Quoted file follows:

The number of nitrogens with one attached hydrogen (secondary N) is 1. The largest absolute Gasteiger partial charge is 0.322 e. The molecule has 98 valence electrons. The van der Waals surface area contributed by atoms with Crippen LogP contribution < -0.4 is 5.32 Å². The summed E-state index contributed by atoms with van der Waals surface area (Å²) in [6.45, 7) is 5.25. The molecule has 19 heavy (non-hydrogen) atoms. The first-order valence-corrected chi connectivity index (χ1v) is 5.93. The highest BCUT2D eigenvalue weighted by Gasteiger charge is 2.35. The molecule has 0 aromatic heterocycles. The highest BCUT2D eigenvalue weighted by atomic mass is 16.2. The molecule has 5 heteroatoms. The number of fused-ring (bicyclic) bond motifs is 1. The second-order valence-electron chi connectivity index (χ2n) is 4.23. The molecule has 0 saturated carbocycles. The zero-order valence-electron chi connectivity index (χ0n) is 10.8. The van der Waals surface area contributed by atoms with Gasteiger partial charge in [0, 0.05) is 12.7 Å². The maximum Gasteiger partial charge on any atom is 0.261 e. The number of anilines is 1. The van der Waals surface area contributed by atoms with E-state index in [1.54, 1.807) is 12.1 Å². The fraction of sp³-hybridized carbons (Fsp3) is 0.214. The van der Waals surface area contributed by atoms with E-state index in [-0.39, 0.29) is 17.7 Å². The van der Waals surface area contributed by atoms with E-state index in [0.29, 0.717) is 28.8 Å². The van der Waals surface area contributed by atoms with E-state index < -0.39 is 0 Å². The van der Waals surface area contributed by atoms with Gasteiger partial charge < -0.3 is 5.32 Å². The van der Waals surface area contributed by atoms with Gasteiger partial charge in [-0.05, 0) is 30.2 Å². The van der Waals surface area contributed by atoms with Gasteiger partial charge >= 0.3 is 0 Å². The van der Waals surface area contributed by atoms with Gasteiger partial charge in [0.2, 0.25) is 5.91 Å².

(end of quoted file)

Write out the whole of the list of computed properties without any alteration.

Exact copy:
The number of nitrogens with one attached hydrogen (secondary N) is 1. The largest absolute Gasteiger partial charge is 0.322 e. The molecule has 98 valence electrons. The van der Waals surface area contributed by atoms with Crippen LogP contribution < -0.4 is 5.32 Å². The summed E-state index contributed by atoms with van der Waals surface area (Å²) in [6.45, 7) is 5.25. The molecule has 19 heavy (non-hydrogen) atoms. The first-order valence-corrected chi connectivity index (χ1v) is 5.93. The highest BCUT2D eigenvalue weighted by Gasteiger charge is 2.35. The molecule has 0 aromatic heterocycles. The highest BCUT2D eigenvalue weighted by atomic mass is 16.2. The molecule has 5 heteroatoms. The number of fused-ring (bicyclic) bond motifs is 1. The second-order valence-electron chi connectivity index (χ2n) is 4.23. The molecule has 0 saturated carbocycles. The zero-order valence-electron chi connectivity index (χ0n) is 10.8. The van der Waals surface area contributed by atoms with Gasteiger partial charge in [0, 0.05) is 12.7 Å². The maximum Gasteiger partial charge on any atom is 0.261 e. The number of anilines is 1. The van der Waals surface area contributed by atoms with E-state index in [1.54, 1.807) is 12.1 Å². The fraction of sp³-hybridized carbons (Fsp3) is 0.214. The van der Waals surface area contributed by atoms with E-state index in [-0.39, 0.29) is 17.7 Å². The van der Waals surface area contributed by atoms with E-state index in [0.29, 0.717) is 28.8 Å². The van der Waals surface area contributed by atoms with E-state index < -0.39 is 0 Å². The van der Waals surface area contributed by atoms with Gasteiger partial charge < -0.3 is 5.32 Å². The van der Waals surface area contributed by atoms with Gasteiger partial charge in [-0.05, 0) is 30.2 Å². The van der Waals surface area contributed by atoms with Gasteiger partial charge >= 0.3 is 0 Å². The van der Waals surface area contributed by atoms with Gasteiger partial charge in [0.2, 0.25) is 5.91 Å².